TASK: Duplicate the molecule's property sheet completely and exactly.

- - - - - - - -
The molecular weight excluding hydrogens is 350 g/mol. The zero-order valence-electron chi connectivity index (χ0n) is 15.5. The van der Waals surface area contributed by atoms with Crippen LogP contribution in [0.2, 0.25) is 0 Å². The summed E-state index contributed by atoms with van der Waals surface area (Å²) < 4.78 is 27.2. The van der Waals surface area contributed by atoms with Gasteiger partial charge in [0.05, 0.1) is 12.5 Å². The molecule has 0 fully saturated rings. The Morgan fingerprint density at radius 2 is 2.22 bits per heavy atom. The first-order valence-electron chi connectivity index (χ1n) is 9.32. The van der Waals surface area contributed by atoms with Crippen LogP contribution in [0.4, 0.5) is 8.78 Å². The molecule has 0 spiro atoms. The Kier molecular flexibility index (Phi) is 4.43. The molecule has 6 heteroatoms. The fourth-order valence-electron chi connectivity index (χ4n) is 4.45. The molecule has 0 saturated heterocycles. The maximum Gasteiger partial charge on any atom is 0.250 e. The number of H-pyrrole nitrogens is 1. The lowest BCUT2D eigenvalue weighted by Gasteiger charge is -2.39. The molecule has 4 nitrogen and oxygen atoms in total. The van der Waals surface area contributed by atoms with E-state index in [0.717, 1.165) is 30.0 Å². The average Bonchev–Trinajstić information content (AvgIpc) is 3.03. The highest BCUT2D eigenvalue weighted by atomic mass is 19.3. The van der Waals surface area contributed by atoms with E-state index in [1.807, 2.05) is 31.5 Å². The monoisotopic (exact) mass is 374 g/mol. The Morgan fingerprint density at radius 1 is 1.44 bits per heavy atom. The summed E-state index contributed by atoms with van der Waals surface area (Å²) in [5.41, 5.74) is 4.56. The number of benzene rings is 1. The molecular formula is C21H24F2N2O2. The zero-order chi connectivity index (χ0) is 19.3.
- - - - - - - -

The molecular weight excluding hydrogens is 350 g/mol. The zero-order valence-electron chi connectivity index (χ0n) is 15.5. The van der Waals surface area contributed by atoms with Crippen LogP contribution in [0.2, 0.25) is 0 Å². The summed E-state index contributed by atoms with van der Waals surface area (Å²) < 4.78 is 27.2. The van der Waals surface area contributed by atoms with Gasteiger partial charge in [0.05, 0.1) is 12.5 Å². The molecule has 0 fully saturated rings. The Morgan fingerprint density at radius 2 is 2.22 bits per heavy atom. The first-order valence-electron chi connectivity index (χ1n) is 9.32. The van der Waals surface area contributed by atoms with Crippen LogP contribution in [0.4, 0.5) is 8.78 Å². The molecule has 0 spiro atoms. The Kier molecular flexibility index (Phi) is 4.43. The molecule has 6 heteroatoms. The fourth-order valence-electron chi connectivity index (χ4n) is 4.45. The molecule has 0 saturated heterocycles. The maximum Gasteiger partial charge on any atom is 0.250 e. The number of H-pyrrole nitrogens is 1. The lowest BCUT2D eigenvalue weighted by Gasteiger charge is -2.39. The molecule has 4 nitrogen and oxygen atoms in total. The van der Waals surface area contributed by atoms with E-state index in [0.717, 1.165) is 30.0 Å². The average Bonchev–Trinajstić information content (AvgIpc) is 3.03. The highest BCUT2D eigenvalue weighted by atomic mass is 19.3. The van der Waals surface area contributed by atoms with E-state index in [1.807, 2.05) is 31.5 Å². The monoisotopic (exact) mass is 374 g/mol. The Morgan fingerprint density at radius 1 is 1.44 bits per heavy atom. The summed E-state index contributed by atoms with van der Waals surface area (Å²) in [5.41, 5.74) is 4.56. The number of benzene rings is 1. The molecular formula is C21H24F2N2O2. The zero-order chi connectivity index (χ0) is 19.3.